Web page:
Now that mum and my aunt Sheila has started to tell all their friends at the Social Club about Brits in Toronto, our traffic has exploded and we can’t keep up with new content.
Coincidentally, we were musing the idea of inviting USEFUL and RELEVANT guest articles. No money has changed hands. We haven’t started on an advertising strategy yet.
That was a nice segue into the subject of money. Here we present an article on some basic tax tips — useful for the 26 readers in Great Britain asking about life in Toronto, or those who have just arrived.
Tax 101 for immigrants to Canada
Tax season has arrived and so it’s time to file your Canadian Tax return. A lot of people don’t want to think about tax when they are abroad — but it can be very worthwhile especially if you’re due a tax refund.
If you were working in Canada throughout 2013 you would’ve paid between 15% and 29% income tax on your wages. The good news is that you’re probably due to claim some of this back. You can apply for your tax refund by filing a Canadian tax return.
Useful Canadian Tax Tips
• The Canadian tax year runs from January 1 until December 31 … but you cannot apply for a tax refund until March 1 of the following year
• The deadline for filing your tax return is April 30, 2014 [yesterday!]
• Your employer will issue you with a T4 at the end of the tax year (usually in February). This form outlines your earnings for the previous year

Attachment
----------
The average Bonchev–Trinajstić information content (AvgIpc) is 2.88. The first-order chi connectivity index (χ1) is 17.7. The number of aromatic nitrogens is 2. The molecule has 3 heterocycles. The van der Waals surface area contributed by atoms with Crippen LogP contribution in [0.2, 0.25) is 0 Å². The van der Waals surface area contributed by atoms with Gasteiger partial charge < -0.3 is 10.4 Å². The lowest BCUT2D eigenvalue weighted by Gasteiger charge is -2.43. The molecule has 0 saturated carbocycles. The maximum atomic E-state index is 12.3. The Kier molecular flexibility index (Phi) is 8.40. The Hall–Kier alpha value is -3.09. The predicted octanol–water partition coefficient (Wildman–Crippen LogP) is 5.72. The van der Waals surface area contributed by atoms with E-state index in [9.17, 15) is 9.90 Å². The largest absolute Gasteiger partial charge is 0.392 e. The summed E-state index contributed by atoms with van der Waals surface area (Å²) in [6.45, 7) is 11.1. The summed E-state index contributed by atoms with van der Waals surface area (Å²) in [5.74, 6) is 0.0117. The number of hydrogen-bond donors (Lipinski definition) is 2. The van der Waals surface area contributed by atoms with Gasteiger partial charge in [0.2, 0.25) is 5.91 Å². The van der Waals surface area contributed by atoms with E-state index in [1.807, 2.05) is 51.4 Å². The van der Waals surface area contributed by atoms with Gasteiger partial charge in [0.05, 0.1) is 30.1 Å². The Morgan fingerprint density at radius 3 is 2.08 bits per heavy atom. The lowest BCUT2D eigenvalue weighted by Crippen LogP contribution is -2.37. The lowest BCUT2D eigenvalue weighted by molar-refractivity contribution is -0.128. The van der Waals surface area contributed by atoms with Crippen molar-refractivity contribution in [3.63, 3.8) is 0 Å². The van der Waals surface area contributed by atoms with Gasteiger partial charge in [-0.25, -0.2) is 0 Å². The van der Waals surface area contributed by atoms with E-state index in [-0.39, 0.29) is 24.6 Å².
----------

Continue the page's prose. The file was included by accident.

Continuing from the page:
• You should gather all of your expenses for 2013 including any monthly transit passes, medical expenses, motor vehicle expenses, child care expenses and moving expenses. Register here for more information on what expenses you can claim
During the year will be able to see how much tax you are paying on your wage slips, but keep in mind that when you apply for a tax refund, you will not get 100% of what you paid back. The amount of your tax refund will depend on a number of factors such as:
• Your residency status in Canada
• How long you were working in 2013
• How many employers you had
• Any income that you received from overseas and the existing tax treaties your country may have with Canada
On your payslip you will also notice that you pay something called CPP and EI in Canada. CPP is the Canadian Pension Plan and EI is Employer Insurance. If you have overpaid either, you can claim a refund. This claim is not separate and is made on a regular tax return.
Thinking about tax can either give people a headache — or send them to sleep — so we recommend getting an expert to look after it for you.
Register here and taxback.com will set you up with a free personal Tax Tracker account and remind you to apply for your Canadian tax refund at the end of the tax year.